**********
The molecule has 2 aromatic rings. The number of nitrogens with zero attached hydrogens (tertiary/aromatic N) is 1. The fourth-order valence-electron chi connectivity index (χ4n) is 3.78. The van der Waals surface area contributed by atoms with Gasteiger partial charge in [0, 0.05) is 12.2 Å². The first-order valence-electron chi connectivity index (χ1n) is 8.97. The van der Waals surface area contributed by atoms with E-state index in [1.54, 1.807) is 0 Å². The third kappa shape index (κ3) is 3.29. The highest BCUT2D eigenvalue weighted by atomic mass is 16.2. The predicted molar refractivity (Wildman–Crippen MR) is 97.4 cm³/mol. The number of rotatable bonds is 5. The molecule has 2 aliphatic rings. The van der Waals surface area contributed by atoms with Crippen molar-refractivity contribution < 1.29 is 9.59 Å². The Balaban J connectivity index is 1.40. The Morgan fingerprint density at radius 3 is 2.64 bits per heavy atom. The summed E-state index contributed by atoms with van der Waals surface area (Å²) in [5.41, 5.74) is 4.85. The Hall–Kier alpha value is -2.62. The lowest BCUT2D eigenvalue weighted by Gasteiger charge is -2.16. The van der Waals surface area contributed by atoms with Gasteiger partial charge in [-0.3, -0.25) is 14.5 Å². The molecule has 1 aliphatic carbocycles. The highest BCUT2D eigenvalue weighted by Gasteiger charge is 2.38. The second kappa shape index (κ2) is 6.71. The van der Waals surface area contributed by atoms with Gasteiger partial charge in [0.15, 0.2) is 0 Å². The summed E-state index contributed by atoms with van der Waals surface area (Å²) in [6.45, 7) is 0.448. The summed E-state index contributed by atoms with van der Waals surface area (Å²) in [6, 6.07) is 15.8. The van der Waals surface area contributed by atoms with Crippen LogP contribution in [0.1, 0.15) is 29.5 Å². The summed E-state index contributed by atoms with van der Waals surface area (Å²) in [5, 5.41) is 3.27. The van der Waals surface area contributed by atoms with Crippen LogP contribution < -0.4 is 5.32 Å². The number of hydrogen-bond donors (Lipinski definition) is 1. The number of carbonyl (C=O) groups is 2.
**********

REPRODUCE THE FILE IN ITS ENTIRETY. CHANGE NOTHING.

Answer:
The molecule has 2 aromatic rings. The number of nitrogens with zero attached hydrogens (tertiary/aromatic N) is 1. The fourth-order valence-electron chi connectivity index (χ4n) is 3.78. The van der Waals surface area contributed by atoms with Gasteiger partial charge in [0, 0.05) is 12.2 Å². The first-order valence-electron chi connectivity index (χ1n) is 8.97. The van der Waals surface area contributed by atoms with E-state index in [1.54, 1.807) is 0 Å². The third kappa shape index (κ3) is 3.29. The highest BCUT2D eigenvalue weighted by atomic mass is 16.2. The predicted molar refractivity (Wildman–Crippen MR) is 97.4 cm³/mol. The number of rotatable bonds is 5. The molecule has 2 aliphatic rings. The van der Waals surface area contributed by atoms with Crippen molar-refractivity contribution < 1.29 is 9.59 Å². The Balaban J connectivity index is 1.40. The Morgan fingerprint density at radius 3 is 2.64 bits per heavy atom. The summed E-state index contributed by atoms with van der Waals surface area (Å²) in [5.41, 5.74) is 4.85. The Hall–Kier alpha value is -2.62. The lowest BCUT2D eigenvalue weighted by Gasteiger charge is -2.16. The van der Waals surface area contributed by atoms with Gasteiger partial charge in [-0.3, -0.25) is 14.5 Å². The molecule has 1 aliphatic carbocycles. The highest BCUT2D eigenvalue weighted by Gasteiger charge is 2.38. The second kappa shape index (κ2) is 6.71. The van der Waals surface area contributed by atoms with Gasteiger partial charge in [0.15, 0.2) is 0 Å². The summed E-state index contributed by atoms with van der Waals surface area (Å²) in [6.45, 7) is 0.448. The summed E-state index contributed by atoms with van der Waals surface area (Å²) in [6, 6.07) is 15.8. The van der Waals surface area contributed by atoms with Crippen LogP contribution in [0.1, 0.15) is 29.5 Å². The summed E-state index contributed by atoms with van der Waals surface area (Å²) in [5, 5.41) is 3.27. The van der Waals surface area contributed by atoms with Crippen LogP contribution < -0.4 is 5.32 Å². The number of hydrogen-bond donors (Lipinski definition) is 1. The number of carbonyl (C=O) groups is 2.